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Well, of course, Larry Wall is a god.

But that said, the main difference between Hoon line noise and Perl line noise is that most of the ASCII we use has a very regular structure, with a (relatively) limited set of exceptions. So it looks about equally alien at first, but the Hoon ideogram (digraph) set should be easier to learn. Unfortunately at present the set of people who know it is very small - so the theory really hasn't been tested.

It is what it is. But at least there's no Unicode. (Not that you can't have Unicode in strings, of course.)

And anyone who doesn't like line noise has to stand up for reserved words. Some of us welcome that conversation...

The unicode-in-strings but not in variables/etc bothers me about Java (coming from Go, where unicode is allowed in variables). It seems inconsistent to have two separate character sets for different semantic subsections of what is a single text file.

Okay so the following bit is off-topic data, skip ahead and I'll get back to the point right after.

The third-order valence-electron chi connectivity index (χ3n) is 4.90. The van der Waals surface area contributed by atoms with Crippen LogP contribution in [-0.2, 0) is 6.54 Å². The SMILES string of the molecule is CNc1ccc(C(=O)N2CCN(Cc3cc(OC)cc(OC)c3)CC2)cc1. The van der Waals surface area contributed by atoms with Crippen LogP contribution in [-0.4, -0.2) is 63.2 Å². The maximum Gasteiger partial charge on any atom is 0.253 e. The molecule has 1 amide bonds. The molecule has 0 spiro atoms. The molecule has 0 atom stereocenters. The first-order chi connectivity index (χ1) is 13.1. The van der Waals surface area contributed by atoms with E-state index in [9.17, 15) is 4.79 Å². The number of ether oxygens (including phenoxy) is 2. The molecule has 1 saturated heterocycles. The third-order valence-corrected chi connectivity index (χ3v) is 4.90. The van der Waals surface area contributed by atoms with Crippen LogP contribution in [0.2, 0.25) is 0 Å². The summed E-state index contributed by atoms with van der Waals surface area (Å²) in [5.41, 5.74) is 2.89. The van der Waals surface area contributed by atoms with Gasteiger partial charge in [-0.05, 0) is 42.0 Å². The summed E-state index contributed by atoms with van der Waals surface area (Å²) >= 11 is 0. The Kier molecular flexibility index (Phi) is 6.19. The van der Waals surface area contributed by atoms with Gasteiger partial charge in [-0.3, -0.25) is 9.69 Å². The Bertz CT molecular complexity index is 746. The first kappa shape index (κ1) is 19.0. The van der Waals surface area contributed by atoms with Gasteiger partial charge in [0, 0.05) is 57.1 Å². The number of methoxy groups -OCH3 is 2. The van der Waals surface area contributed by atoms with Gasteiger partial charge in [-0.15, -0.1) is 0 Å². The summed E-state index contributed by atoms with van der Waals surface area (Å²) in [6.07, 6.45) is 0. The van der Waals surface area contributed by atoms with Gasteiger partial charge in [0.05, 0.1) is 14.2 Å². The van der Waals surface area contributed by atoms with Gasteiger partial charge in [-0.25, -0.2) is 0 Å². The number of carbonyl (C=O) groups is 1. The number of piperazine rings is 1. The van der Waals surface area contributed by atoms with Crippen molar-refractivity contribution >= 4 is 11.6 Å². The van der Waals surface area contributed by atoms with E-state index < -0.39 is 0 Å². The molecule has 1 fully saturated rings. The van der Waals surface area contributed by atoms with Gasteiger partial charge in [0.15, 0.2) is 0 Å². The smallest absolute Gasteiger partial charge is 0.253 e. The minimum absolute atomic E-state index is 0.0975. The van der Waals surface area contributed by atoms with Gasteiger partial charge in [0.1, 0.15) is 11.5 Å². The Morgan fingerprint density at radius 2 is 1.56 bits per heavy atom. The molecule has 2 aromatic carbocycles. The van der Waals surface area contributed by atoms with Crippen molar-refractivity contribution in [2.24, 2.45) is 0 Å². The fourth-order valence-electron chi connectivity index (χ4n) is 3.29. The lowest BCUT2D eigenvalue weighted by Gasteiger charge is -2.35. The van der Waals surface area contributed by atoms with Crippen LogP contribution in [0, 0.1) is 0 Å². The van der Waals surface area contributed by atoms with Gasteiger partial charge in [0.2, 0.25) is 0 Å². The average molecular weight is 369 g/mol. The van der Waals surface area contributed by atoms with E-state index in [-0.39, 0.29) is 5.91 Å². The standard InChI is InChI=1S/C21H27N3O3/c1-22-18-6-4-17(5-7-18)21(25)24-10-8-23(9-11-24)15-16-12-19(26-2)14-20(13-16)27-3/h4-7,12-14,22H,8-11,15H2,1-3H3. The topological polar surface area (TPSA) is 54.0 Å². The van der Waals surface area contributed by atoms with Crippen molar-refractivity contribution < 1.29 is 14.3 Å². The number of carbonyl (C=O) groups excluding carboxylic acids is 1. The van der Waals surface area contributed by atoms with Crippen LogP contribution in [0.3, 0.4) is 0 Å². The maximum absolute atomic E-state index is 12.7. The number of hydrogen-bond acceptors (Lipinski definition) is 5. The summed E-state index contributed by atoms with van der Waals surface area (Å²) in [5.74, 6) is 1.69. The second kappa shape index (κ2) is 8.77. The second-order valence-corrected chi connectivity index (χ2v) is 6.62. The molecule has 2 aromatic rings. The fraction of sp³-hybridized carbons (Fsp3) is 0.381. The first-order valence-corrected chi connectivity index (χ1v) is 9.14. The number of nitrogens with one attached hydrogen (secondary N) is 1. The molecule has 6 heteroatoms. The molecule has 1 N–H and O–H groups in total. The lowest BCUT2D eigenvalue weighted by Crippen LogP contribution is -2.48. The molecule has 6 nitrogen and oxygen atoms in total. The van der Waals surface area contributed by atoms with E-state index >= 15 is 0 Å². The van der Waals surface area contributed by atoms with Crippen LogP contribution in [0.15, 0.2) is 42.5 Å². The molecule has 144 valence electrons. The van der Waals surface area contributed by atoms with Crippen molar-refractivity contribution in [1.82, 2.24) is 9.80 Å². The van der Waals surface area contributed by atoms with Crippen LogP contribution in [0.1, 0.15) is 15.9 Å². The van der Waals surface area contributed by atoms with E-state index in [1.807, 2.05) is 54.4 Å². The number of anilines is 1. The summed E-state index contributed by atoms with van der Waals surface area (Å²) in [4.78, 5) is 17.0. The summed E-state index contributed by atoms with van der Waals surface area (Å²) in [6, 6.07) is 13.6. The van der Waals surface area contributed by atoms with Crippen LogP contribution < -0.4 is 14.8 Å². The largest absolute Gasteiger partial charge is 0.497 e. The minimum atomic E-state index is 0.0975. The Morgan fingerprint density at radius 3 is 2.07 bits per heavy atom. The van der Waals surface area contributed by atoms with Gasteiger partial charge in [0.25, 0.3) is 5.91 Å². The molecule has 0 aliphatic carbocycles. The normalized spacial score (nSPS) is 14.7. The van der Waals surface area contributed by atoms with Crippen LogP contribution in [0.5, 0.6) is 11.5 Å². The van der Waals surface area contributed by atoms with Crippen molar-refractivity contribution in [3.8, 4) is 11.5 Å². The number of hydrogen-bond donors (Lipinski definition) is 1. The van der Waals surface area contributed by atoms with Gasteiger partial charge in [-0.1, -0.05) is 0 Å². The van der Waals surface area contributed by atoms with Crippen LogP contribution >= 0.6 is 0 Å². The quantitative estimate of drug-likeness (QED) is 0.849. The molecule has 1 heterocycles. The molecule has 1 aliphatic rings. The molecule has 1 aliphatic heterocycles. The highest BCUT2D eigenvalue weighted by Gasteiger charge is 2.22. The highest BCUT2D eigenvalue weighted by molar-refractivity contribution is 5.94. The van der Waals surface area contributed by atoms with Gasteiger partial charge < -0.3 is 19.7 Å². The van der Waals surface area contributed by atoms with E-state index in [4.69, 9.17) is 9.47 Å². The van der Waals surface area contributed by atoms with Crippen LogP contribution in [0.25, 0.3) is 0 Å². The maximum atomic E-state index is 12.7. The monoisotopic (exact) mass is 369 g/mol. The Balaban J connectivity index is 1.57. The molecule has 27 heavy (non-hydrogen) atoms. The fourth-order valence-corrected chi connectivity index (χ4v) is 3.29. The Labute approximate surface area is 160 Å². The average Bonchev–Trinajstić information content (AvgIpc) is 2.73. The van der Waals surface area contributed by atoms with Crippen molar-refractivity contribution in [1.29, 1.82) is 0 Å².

What about unicode in comments? If I put a string in a comment can it go there?

Restricting symbols to a strict subset, rather than a strict superset, of global keyboards in practice, is about cultural literacy in practice.

If you put unicode in variables, perhaps because you're using a national keyboard with special unicode powers, your code will be extremely hard to work with for programmers using a different national keyboard. Thus, even if you could do it, you shouldn't.

Now, the symbols on American programmers' keyboards are not all on every keyboard in the world - but pretty much every programmer in the world knows how to find them. Thus, sticking with ASCII is basically sensible use of Postel's Law in the language design context.

In comments - it should be ok but I think it breaks right now. Not a high priority bug, but definitely a bug.

Spread the word of .Xcompose?

I can search Google for reserved words. But I can't search Google for $@_{}

Hey, man, that's all on Google as I see it.

And besides, I can't Google for "go." And yet, Go seems to be doing just fine...

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